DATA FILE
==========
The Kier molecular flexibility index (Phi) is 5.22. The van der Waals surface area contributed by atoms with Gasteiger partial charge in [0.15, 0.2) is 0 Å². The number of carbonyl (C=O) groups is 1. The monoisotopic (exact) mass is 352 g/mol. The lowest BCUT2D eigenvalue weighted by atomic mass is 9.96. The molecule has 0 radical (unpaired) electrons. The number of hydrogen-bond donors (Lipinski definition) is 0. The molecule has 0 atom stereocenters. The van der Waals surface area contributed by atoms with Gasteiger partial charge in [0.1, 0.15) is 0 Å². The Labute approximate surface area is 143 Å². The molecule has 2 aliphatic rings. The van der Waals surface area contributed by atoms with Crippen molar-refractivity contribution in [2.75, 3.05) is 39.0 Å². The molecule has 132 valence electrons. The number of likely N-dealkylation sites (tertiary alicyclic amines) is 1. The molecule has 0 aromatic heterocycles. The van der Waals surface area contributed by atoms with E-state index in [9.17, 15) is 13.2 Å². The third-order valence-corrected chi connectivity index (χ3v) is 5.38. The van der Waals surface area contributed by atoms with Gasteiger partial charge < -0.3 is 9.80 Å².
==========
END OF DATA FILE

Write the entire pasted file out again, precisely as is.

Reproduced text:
The Kier molecular flexibility index (Phi) is 5.22. The van der Waals surface area contributed by atoms with Gasteiger partial charge in [0.15, 0.2) is 0 Å². The number of carbonyl (C=O) groups is 1. The monoisotopic (exact) mass is 352 g/mol. The lowest BCUT2D eigenvalue weighted by atomic mass is 9.96. The molecule has 0 radical (unpaired) electrons. The number of hydrogen-bond donors (Lipinski definition) is 0. The molecule has 0 atom stereocenters. The van der Waals surface area contributed by atoms with Gasteiger partial charge in [0.1, 0.15) is 0 Å². The Labute approximate surface area is 143 Å². The molecule has 2 aliphatic rings. The van der Waals surface area contributed by atoms with Crippen molar-refractivity contribution in [2.75, 3.05) is 39.0 Å². The molecule has 132 valence electrons. The number of likely N-dealkylation sites (tertiary alicyclic amines) is 1. The molecule has 0 aromatic heterocycles. The van der Waals surface area contributed by atoms with E-state index in [9.17, 15) is 13.2 Å². The third-order valence-corrected chi connectivity index (χ3v) is 5.38. The van der Waals surface area contributed by atoms with Gasteiger partial charge < -0.3 is 9.80 Å².